My argument, which I expressed not long after Ms. Meng's arrest, is that extradition is a political issue not simply a legal one. An extradition can be ordered only by the Minister of Justice, and a further aspect is that an extradition can only be based on a law that is an offence in Canada.
Since the law Ms. Meng is accused of violating has something to do with American sanctions against Iran, it is not a Canadian law extant in this country, so the solution could hardy be simpler: our responsible minister could announce that, having considered the matter carefully, the proposed extradition does not fall within Canadian law and is therefore refused.
Of course, Donald Trump could be expected to rant and rave and threaten to impose tariffs or sanctions on Canadian goods; but he is a bully, and a bully can always be faced down, more especially in a situation in which the two contesting sides are the closest of friends.
This seems to be the only way that Canada can achieve what our ministers keep saying are the irreducible and essential  aspects of this case: namely, that the two Michaels should be released from detention by the Chinese, following the release by Canada of Ms. Meng, and the resumption of normal relations between our two countries.
I don’t know if this simple solution has occurred to the dunderheads in our government, but I offer it to them as an idea that can hardly fail. The only argument against it is that we might be offering a hostage to fortune: but my sense is that we should allow the future to take care of itself. If our problem is to get our two Michaels home, let’s get on about it.
To all of which I can only add: wot the hell, wot the hell, toujours gai, toujours gai!

Wednesday, December 18, 2019

My Log 773 Dec 18 2019: Chronicles from my Tenth Decade 208: Instead of a rant, I borrow from a Labour insider for the lessons to be learned from Labour’s defeat; along with a warning of a massive Republican dirty trick under way in the U.S.

 Shocked as I was by the total rejection of the Labour Party in the British elections by its hitherto loyal working class supporters, I have felt it better to wait for a week or so before commenting, rather that to engage in a tiresome anti-establishment rant. My mind was full of the publicly acknowledged ferocious campaign of character assassination conducted against Jeremy Corbyn since he was elected to lead the Labour Party in 2015, and by the fact that the mainstream media of information had acted as if this had never happened.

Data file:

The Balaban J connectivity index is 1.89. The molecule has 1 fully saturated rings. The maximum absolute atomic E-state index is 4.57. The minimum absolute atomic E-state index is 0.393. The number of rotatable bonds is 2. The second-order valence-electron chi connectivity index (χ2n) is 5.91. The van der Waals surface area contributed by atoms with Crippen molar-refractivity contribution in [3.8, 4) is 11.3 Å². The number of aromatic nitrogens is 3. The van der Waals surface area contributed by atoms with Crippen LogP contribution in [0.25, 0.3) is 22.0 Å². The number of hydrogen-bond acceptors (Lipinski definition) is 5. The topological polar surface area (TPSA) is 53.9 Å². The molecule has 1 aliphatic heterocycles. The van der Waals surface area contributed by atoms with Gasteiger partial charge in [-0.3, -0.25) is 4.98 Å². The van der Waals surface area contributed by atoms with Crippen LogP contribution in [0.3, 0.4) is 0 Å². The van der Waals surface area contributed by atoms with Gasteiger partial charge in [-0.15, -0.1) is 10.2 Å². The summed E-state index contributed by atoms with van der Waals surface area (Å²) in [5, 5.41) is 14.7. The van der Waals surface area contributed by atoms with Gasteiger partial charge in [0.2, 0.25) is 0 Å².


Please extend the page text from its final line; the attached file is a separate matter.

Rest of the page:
I had even begun to doubt that I had ever seen the AlJazeera show produced a couple of years ago in which they proved conclusively that for a year or more, until he was unmasked,  the Israeli embassy actually had a man on their staff --- his name was Shai Masot, a senior political officer ---whose full-time job was to undermine Corbyn so that he would never  become Prime Minister of a leading western nation, him being a lifelong supporter of the Palestinians. This job he carried out with spectacular success.
Still, I realized that the successful character assassination of Corbyn could not be put down to that reason alone, and that if I wrote anything suggesting its importance it would appear to be no more than special pleading, I decided to hang fire, waiting for commonsense to rescue me from my disappointment.
To take the edge off my anti-establishment fury, I am able to point to a similarly egregious, equally disgusting,  campaign, directed at interfering in the last, and the coming,  U.S. elections, that has been exposed by the dogged investigative American reporter Greg Palast, who calls what he has revealed “the nationwide Jim Crow Interstate Crosscheck purge operation that cost more than 1.1 million voters of colour their registrations and elected Donald Trump.”
Palast has worked on this for six years during which he exposed Kris Kobach, the Republican secretary of state in Kansas, as the point man in a campaign that has, by what Palast concedes are legal although democratically disreputable means,  cancelled the registration to vote from millions of properly qualified American voters, a campaign  that, although since publicly exposed and cancelled by some states, is still continuing in at least a dozen states with Kobach boasting of his intention to spread it into all 50 states of the union. Indeed, only in the last few days I have reads of some huge number, 200,000 or more, voters having been newly scrubbed by these means from the voter rolls in another American state.